Note: To access this week’s required library resources, please click on the link to the Course Readings List, found in the Course Materials section of your Syllabus.
• Huether, S. E., & McCance, K. L. (2012). Understanding pathophysiology (Laureate custom ed.). St. Louis, MO: Mosby.
o Chapter 22, “Structure and Function of the Cardiovascular and Lymphatic Systems”
This chapter examines the circulatory system, heart, systemic circulation, and lymphatic system to establish a foundation for normal cardiovascular function. It focuses on the structure and function of various parts of the circulatory system to illustrate normal blood flow.
o Chapter 23, “Alterations of Cardiovascular Function”
This chapter presents the pathophysiology, clinical manifestations, evaluation, and treatment of various cardiovascular disorders. It focuses on diseases of the veins and arteries, disorders of the heart wall, heart disease, and shock.
o Chapter 24, “Alterations of Cardiovascular Function in Children”
This chapter examines cardiovascular disorders that affect children. It distinguishes congenital heart diseases from acquired cardiovascular disorders.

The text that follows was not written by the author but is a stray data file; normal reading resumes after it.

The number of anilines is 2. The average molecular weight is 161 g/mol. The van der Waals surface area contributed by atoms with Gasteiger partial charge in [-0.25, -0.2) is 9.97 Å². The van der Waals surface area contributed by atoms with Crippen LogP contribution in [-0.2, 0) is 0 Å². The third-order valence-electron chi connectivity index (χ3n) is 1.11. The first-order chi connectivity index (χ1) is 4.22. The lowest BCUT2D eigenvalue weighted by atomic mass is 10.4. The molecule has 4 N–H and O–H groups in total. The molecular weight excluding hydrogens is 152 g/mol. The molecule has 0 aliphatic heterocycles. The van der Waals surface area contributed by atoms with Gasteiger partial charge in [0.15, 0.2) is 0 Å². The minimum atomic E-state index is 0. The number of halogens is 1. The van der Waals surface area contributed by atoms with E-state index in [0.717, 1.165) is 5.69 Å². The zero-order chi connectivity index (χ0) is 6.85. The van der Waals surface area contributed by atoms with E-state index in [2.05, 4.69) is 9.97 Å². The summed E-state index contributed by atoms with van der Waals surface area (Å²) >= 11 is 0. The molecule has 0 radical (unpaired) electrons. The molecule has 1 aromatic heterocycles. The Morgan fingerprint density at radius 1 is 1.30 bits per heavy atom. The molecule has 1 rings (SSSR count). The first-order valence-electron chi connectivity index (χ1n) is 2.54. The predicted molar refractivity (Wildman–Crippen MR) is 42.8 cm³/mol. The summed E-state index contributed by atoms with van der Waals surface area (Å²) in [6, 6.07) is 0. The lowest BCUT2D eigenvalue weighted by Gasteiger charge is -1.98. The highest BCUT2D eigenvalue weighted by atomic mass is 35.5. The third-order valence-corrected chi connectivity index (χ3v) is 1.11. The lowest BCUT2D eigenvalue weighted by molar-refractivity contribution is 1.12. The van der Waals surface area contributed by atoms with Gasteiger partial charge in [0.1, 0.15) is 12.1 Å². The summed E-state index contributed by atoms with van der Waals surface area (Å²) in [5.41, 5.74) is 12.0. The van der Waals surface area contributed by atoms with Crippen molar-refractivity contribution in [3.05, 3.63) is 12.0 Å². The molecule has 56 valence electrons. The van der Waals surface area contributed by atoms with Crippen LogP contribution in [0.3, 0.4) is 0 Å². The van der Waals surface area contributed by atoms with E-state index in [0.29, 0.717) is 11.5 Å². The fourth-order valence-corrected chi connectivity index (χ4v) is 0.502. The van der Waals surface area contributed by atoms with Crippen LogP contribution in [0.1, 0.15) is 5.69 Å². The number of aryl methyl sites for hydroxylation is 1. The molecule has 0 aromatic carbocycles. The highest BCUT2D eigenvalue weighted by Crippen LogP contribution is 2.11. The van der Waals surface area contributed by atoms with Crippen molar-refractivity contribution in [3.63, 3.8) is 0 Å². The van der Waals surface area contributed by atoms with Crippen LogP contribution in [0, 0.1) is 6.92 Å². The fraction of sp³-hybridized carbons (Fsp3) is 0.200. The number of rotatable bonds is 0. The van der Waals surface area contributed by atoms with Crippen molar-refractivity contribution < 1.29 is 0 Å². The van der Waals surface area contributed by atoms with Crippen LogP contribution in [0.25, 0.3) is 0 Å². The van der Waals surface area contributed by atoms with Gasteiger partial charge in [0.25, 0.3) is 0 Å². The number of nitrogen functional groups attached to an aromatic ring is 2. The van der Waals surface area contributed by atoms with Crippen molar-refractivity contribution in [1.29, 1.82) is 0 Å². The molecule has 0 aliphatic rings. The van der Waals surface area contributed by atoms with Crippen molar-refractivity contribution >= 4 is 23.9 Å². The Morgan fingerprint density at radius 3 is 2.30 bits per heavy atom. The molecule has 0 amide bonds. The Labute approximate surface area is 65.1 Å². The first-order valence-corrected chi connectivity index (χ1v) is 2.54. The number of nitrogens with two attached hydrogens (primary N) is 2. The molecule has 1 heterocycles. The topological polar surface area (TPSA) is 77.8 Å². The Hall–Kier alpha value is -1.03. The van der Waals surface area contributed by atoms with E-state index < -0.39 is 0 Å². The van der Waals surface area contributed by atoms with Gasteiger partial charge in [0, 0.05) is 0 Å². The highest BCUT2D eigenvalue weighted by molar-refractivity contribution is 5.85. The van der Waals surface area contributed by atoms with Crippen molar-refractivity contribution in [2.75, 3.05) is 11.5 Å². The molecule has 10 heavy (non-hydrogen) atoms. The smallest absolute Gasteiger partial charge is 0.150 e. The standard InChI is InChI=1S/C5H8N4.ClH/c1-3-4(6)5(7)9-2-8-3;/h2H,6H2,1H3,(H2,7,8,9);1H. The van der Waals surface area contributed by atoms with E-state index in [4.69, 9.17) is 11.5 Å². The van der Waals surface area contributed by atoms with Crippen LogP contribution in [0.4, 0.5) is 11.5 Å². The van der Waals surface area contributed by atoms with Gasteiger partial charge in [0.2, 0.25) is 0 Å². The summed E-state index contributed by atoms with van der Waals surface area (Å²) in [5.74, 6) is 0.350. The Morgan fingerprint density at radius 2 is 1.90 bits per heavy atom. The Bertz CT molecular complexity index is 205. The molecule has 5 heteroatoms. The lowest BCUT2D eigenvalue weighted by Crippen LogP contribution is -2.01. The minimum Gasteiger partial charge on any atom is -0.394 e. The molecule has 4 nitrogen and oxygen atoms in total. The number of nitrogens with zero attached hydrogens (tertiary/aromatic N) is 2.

• McPhee, S. J., & Hammer, G. D. (2012). Pathophysiology of disease: An introduction to clinical medicine (Laureate Education, Inc., custom ed.). New York, NY: McGraw-Hill Medical.
o Chapter 10, “Cardiovascular Disorders: Heart Disease”
This chapter begins by exploring the normal structure and function of the heart. It then examines the etiology, pathophysiology, and clinical manifestations of five heart disorders: arrhythmias, congestive heart failure, valvular heart disease, coronary artery disease, and pericardial disease.
• Jacobsen, R. C., & Gratton, M. C. (2011). A case of unrecognized prehospital anaphylactic shock.Prehospital Emergency Care, 15(1), 61–66.
Retrieved from the Walden Library databases.
This article provides information relating to the diagnosis and management of anaphylactic shock. It also explores difficulties encountered when diagnosing uncommon clinical presentations of anaphylactic shock.
• American Heart Association. (2012). Retrieved from http://www.heart.org/HEARTORG/
• Million Hearts. (2012). Retrieved from http://millionhearts.hhs.gov/index.html
• National Heart, Lung, and Blood Institute. (2012). Retrieved from http://www.nhlbi.nih.gov/